I can't remember the day when I was introduced to Brice Marden's work, but what I do know is that from then on I was a follower. At first I thought his work was very similar to Pollock, both artists filling the surface of the picture with energetic, organic shapes that moved around the plane like dancing sneaks. But here is where the similarities end. Marden's work has a more natural and serene ambiance, something that seems very meditative. His compositions are calculated and executed in a calm and moving way, as opposed to arriving at them by chance and spontaneity. In the past recent years Brice Marden's work has received a lot of attention and the number of publications on the artist's paintings has increased at fast rate, raising my awareness and admiration for his abstractions.
Marden has been an active painter since the 1960's, and as recognition of his achievements the MoMA has mounted the first retrospective on his work, a show spanning over forty years of abstract painting. This ten gallery exhibit was the first time I got to experience Marden's work and I could not get enough. When walking through the first gallery you are greeted by a small room containing his one tone, oil and beeswax painting. Considering them minimalist is an unfair label, since the presence of the artist at work is evident in each piece. Within this group of paintings one can see at the bottom edge an area where tape had been removed, exposing some of the canvas, and then letting drips and flicks of paint fall over it.
Moving along through the exhibition the use of color is explored further, with paintings made of two or more panels, diptychs and triptychs, creating beautiful color harmonies reminiscent of Color Field painting. The main impact of the retrospective is Marden's "calligraphic" paintings with its early beginnings in 1971, after the artist visited and then moved to Hydra, a Greek island in the Aegean Sea. Inspired by the land and history of the setting, his new work became looser and poetic. The work from this period was setting him up for his new style, a visual language Marden has been utilizing and modifying through the 80's 90's and present.
Marden's use of color became more neutral as the paint applications became more transparent. Paintings like the Cold Mountain series were reminders of foggy days in the wilderness when the play between tree branches and clouds of fog mix together obscuring and clarifying things simultaneously between foreground and background. Marden is one of many abstract painters who draw their inspiration from light, atmosphere, and other natural elements. Some the his paintings make use of a soft golden yellows that look like sun light breaking through the fog after a rainy day.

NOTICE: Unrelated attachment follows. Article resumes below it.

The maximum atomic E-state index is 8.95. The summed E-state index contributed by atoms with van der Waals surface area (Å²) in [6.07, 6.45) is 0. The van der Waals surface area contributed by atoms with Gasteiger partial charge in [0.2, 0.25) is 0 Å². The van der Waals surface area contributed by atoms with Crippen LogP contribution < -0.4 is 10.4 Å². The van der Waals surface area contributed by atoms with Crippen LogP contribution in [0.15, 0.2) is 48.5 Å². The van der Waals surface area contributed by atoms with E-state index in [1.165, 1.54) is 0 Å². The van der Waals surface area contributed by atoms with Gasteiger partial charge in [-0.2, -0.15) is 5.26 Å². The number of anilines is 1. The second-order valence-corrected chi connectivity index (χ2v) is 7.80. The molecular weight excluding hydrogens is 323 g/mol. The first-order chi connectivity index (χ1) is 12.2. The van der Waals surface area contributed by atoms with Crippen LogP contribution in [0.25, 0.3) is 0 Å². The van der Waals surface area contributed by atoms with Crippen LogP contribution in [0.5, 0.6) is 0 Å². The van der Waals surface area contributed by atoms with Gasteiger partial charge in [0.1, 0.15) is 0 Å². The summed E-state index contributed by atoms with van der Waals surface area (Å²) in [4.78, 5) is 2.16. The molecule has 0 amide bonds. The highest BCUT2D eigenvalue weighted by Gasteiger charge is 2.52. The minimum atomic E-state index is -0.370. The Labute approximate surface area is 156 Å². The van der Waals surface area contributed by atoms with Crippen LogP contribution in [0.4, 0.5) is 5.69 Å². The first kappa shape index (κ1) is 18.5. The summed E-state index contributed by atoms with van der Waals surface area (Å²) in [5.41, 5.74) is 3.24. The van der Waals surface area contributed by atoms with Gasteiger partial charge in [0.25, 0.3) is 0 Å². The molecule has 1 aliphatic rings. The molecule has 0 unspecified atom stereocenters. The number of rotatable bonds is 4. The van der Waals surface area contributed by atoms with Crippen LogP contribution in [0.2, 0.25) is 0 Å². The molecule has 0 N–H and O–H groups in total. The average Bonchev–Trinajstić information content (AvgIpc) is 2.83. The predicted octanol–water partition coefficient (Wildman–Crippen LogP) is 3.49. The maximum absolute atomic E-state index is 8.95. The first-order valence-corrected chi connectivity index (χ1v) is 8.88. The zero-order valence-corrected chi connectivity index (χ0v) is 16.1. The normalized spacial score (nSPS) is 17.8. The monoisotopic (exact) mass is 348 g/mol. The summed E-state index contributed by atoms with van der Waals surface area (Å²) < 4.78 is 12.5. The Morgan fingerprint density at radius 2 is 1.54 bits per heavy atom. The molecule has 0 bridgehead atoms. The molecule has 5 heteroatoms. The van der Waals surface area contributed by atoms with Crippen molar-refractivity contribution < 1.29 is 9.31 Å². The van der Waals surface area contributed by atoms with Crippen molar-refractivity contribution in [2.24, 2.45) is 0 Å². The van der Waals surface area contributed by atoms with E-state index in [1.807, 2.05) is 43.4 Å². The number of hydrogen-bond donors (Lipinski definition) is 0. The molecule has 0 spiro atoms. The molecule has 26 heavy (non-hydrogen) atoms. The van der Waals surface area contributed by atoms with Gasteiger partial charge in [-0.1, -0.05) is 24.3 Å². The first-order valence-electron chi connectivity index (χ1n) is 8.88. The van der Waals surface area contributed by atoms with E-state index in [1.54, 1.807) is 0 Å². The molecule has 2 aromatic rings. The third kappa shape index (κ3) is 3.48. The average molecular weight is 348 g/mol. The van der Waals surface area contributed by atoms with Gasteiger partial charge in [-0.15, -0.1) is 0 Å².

Brice Marden, Dragons, 2000-2004, ink on paper, 40 1/2" x 29 1/4", Private collection

Marden unleashes his use of color even more in his recent work, with rich reds, purples, and oranges. What at one time seemed to be natural light has now been replaced with "color light." Paint layers are more opaque leaving saturated color to reflect light its own way, with no connections to landscape. Even though the newer paintings don't have the misty feel of earlier work, the idea of nature is still present. Some the most recent work deals with the imagery of rocks; not representative but inspired by their shapes. Marden has also been inspired by Asian culture, especially Asian art. Dragons, an ink drawing/painting is a perfect example of that.

On November 20, I had the privilege to attend an artist talk with Brice Marden at the Strand. This was a very informal gathering as the artist, after being introduced by the Co-owner of Strand, Marden opened up the discussion by taking questions. It is here when I get to find out the meaning of "rocks" in his work. According to the artist, rocks were used by Chinese scholars in their studios as way to remind them of nature. And as mentioned above, his work is based on nature, not as "depiction" but as capturing the feeling of being in it; and about free association of energies like the energies of water and land used in Asian landscape painting.

Here I am standing next to Brice Marden as he signs the catalog for his retrospective.

On this occasion I wrote down a few quotes by Mr. Marden that I thought were right on point:

"Nature is everything but us."

"You take this colored dirt and make magic." (Talking about pigments)

"Andy Warhol is over appreciated."

"A work of art is a renewable source of energy." (Marden here quotes one of his favorite writers.)